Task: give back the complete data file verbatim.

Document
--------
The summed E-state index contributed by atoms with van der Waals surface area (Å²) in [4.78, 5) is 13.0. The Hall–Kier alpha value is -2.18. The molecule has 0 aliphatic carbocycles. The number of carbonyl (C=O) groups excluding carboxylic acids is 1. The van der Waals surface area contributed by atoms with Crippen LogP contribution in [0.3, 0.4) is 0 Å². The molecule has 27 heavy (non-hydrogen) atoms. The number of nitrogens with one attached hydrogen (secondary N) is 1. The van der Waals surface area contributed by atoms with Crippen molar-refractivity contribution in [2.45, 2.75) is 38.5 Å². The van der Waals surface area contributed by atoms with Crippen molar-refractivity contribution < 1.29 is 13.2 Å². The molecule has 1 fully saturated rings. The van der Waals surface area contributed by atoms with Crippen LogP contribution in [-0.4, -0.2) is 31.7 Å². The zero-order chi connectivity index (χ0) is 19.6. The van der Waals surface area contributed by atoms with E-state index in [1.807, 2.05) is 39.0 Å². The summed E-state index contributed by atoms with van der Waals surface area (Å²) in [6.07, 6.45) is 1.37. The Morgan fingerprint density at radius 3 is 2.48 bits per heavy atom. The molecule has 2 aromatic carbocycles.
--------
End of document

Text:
The summed E-state index contributed by atoms with van der Waals surface area (Å²) in [4.78, 5) is 13.0. The Hall–Kier alpha value is -2.18. The molecule has 0 aliphatic carbocycles. The number of carbonyl (C=O) groups excluding carboxylic acids is 1. The van der Waals surface area contributed by atoms with Crippen LogP contribution in [0.3, 0.4) is 0 Å². The molecule has 27 heavy (non-hydrogen) atoms. The number of nitrogens with one attached hydrogen (secondary N) is 1. The van der Waals surface area contributed by atoms with Crippen molar-refractivity contribution in [2.45, 2.75) is 38.5 Å². The van der Waals surface area contributed by atoms with Crippen molar-refractivity contribution < 1.29 is 13.2 Å². The molecule has 1 fully saturated rings. The van der Waals surface area contributed by atoms with Crippen LogP contribution in [-0.4, -0.2) is 31.7 Å². The zero-order chi connectivity index (χ0) is 19.6. The van der Waals surface area contributed by atoms with E-state index in [1.807, 2.05) is 39.0 Å². The summed E-state index contributed by atoms with van der Waals surface area (Å²) in [6.07, 6.45) is 1.37. The Morgan fingerprint density at radius 3 is 2.48 bits per heavy atom. The molecule has 2 aromatic carbocycles.